We saw 2 motmots on the trip. The 10.5" Blue-throated Motmot (Aspatha gularis) is green with a blue throat and black spot behind eye and on chest. It does not have a racquet tail. This was my second time to see this bird. It is a resident of southern Mexico to Honduras.


Blue-throated Motmot

The other was a lifer, the 13" Russet-crowned Motmot (Momotus mexicanus) He is mostly bluish-green with a brown crown and a black spot on the chest. He does have a raquet tail. It is a resident of western Mexico to western Guatemala.  There are 14 species of motmot and he was the tenth that I have photographed.

Russet-crowned Motmot
The beautiful Resplendat Quetzal (Pharomachrus mocinno) is a mythical bird of central America that even non birders want to see. It was sacred to the Mayan people and the Guatemala currency is called the quetzal. The male has very long tail feathers, but the female lacks them. We visited a quetzal reserve where they tracked a couple of nests. One pair had left already and at the second nest, the male had left a day before with the first baby to fledge, while the female stayed with the second baby. We watched her bringing food to the nest hole and feed the baby.


Resplendant Quetzal - female
Here she is by the nest hole.


Resplendant Quetzal - female
And here is the baby.


Resplendant Quetzal - baby
The only toucan we saw was the 14" Emerald Toucanet (Aulacorynchus prasinus). The Emerald Toucanet complex was a confusing group of birds as they were split into 7 species and then several were lumped back together after DNA analysis, so there are 4 species now from the original Emerald Toucanet of 20 years ago. This is the bird retaining the name and is a resident from eastern Mexico to Nicaragua. I had seen this bird in Belize on my first trip to the tropics.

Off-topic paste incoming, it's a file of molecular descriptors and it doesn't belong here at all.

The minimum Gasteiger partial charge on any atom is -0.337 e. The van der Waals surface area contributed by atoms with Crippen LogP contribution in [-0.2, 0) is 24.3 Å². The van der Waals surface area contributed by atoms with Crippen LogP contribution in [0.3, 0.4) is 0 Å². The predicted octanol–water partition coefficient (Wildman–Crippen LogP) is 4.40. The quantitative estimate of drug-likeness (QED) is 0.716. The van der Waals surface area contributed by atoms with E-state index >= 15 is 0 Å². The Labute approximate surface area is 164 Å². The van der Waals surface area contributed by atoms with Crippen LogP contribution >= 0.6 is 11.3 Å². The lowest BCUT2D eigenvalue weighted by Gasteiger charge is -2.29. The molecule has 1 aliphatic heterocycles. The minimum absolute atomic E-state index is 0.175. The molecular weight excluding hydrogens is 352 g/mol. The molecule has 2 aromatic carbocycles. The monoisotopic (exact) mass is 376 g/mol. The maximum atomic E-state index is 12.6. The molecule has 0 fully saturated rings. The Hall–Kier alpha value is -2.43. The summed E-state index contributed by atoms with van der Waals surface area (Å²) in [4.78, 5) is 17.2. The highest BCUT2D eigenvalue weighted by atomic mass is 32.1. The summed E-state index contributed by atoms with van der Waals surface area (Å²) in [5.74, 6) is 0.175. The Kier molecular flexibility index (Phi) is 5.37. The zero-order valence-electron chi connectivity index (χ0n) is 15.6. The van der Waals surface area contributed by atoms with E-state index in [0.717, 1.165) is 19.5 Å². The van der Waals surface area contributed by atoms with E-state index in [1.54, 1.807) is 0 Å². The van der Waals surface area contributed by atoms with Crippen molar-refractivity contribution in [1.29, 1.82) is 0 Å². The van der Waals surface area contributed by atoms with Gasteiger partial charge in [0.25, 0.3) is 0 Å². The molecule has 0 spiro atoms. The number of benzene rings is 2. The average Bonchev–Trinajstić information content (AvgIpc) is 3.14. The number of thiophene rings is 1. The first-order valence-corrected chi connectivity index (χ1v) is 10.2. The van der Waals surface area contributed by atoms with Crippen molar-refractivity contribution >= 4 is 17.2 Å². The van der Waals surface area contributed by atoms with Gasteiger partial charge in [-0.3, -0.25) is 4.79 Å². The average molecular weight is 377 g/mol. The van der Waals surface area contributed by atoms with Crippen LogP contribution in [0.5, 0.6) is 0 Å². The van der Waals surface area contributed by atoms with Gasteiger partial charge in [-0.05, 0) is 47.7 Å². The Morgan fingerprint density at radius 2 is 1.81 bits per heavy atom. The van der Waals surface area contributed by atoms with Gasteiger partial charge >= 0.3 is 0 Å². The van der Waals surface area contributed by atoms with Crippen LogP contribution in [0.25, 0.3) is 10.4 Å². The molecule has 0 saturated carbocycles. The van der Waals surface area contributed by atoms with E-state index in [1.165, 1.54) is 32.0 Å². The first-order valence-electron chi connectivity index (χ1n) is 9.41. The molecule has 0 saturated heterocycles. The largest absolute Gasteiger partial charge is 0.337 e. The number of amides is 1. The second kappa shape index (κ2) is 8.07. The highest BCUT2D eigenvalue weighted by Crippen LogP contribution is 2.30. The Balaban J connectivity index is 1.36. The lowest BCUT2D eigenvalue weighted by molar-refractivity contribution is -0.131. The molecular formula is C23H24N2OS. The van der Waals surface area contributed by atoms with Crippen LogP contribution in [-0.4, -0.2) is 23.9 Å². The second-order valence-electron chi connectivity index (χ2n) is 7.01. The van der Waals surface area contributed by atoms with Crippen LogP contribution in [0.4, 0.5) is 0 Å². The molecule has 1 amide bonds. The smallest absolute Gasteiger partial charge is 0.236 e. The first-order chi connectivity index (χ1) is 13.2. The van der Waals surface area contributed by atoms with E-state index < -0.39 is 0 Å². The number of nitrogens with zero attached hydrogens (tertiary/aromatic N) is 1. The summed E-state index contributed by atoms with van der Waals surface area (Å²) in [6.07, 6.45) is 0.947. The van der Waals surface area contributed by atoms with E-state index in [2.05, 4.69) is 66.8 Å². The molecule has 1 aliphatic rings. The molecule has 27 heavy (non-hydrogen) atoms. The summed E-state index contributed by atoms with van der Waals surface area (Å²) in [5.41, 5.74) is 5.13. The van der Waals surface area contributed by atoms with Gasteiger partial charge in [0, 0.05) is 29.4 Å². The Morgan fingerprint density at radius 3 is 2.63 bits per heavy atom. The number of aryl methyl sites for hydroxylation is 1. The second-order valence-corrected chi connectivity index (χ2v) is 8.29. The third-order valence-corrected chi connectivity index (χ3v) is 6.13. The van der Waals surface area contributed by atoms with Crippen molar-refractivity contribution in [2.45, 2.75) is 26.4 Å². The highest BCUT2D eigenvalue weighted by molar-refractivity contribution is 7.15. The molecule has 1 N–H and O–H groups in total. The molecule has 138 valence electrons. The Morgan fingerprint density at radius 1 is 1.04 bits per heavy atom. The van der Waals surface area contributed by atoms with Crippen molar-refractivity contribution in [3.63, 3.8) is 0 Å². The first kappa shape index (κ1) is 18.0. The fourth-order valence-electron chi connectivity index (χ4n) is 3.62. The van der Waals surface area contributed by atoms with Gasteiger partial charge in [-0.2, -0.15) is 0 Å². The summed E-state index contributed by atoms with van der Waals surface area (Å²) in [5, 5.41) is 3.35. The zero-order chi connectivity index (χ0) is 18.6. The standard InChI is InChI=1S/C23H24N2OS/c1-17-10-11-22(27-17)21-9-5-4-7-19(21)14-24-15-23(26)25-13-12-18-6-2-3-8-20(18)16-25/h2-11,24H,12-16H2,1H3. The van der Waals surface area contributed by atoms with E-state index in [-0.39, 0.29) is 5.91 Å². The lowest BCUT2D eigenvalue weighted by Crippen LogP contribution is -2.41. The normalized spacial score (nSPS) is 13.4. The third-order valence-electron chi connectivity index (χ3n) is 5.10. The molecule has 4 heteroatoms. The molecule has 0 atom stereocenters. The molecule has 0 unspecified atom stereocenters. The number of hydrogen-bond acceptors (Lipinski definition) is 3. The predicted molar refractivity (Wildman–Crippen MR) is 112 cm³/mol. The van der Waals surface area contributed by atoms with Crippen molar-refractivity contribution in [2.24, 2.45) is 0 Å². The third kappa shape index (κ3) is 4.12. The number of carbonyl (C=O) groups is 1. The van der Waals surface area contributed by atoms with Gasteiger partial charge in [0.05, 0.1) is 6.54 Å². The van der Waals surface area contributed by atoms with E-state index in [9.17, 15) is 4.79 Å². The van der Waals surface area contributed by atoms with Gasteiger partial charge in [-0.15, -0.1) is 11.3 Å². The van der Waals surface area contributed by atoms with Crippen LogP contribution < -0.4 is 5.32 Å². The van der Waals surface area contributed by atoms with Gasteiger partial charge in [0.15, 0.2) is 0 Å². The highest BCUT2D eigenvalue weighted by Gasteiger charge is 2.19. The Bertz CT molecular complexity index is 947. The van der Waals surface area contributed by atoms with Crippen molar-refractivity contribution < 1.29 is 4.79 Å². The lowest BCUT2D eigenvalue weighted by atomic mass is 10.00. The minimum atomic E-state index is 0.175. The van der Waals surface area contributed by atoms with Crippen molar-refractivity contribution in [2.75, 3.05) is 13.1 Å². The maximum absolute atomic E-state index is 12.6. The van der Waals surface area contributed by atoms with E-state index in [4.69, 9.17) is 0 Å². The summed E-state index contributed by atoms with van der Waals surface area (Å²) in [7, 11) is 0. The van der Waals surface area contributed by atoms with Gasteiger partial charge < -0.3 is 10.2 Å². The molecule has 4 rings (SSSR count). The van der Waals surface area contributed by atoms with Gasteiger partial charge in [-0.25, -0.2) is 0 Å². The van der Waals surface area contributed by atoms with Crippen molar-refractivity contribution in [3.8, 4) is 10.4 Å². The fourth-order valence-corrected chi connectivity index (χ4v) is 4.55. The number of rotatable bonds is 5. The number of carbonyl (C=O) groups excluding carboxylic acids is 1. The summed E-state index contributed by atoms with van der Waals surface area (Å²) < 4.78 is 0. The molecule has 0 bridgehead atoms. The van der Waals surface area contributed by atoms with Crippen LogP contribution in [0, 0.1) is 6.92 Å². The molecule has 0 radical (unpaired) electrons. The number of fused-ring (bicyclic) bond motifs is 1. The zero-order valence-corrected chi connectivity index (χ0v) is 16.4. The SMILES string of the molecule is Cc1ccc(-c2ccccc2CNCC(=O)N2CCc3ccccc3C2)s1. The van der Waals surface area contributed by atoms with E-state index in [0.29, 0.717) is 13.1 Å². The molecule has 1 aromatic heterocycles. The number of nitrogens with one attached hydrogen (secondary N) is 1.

Emerald Toucanet
The last bird was a cuckoo. We are all familiar with the cartoons of the coyote and the Greater Roadrunner. Many of us have seen the Greater Roadrunner in the southwestern USA. Well if there is a Greater Roadrunner, there has to be a Lesser Roadrunner (Geococcyx velus). He is very similar, but only 18" in length compared to 23" for his cousin. He is resident from Mexico to Nicaragua. He was another life bird for me.



Lesser Roadrunner
I have put the different bird families in single folders for easy viewing.

I have photos of 15 of the 55 chacalacas and guans


And I have photos of 10 of the 14 motmots.


And I have photos of 14 of the 43 trogons and quetzals.

And I have photos of 15 of the 47 toucans.

And I have photos of 13 of the 147 cuckoos.

Happy birding and photography,

David McDonald

dkmmdpa@gmail.com

photos copyright 2006 - 2017 David McDonald

To have these trip reports sent to your email, please email me at the above address and ask to subscribe.


Sunday, August 6, 2017

Bulletin 298 - Guatemala 2017 #4 - Cardinals and other songbirds

I went for a second visit to Guatemala at the end of May. Once again, I used the wonderful local guide Knut Eisermann of Cayaya Birding. On this visit, we concentrated on the western highlands and Pacific lowlands along the Mexican border, as several Mexican species just make it into Guatemala here. 

A highlight for this trip was the 10" Blue-and-white Mockingbird (Melanotis hypoleucus). This bird is a resident from southern Mexico to El Salvador. It is one of 2 species in the genus and different from the mimus genus, gray mockingbirds we are all familiar with. It is a snazzy looking bird, blue above and white below with a black mask. We saw one in a tree and he pretty much stayed hidden, but while we were at lunch one flew and landed on the lawn outside where we were eating and fortunately I saw it and got some nice photos.


Blue-and-white Mockingbird
A short time later he flew to a fence post. What a cool looking bird! He was a lifer.


Blue-and-white Mockingbird

Another blue lifer was the 10" Black-throated Jay (Cyanolyca pumilo). He is blue with a black throat. His range is southern Mexico to Honduras.


Black-throated Jay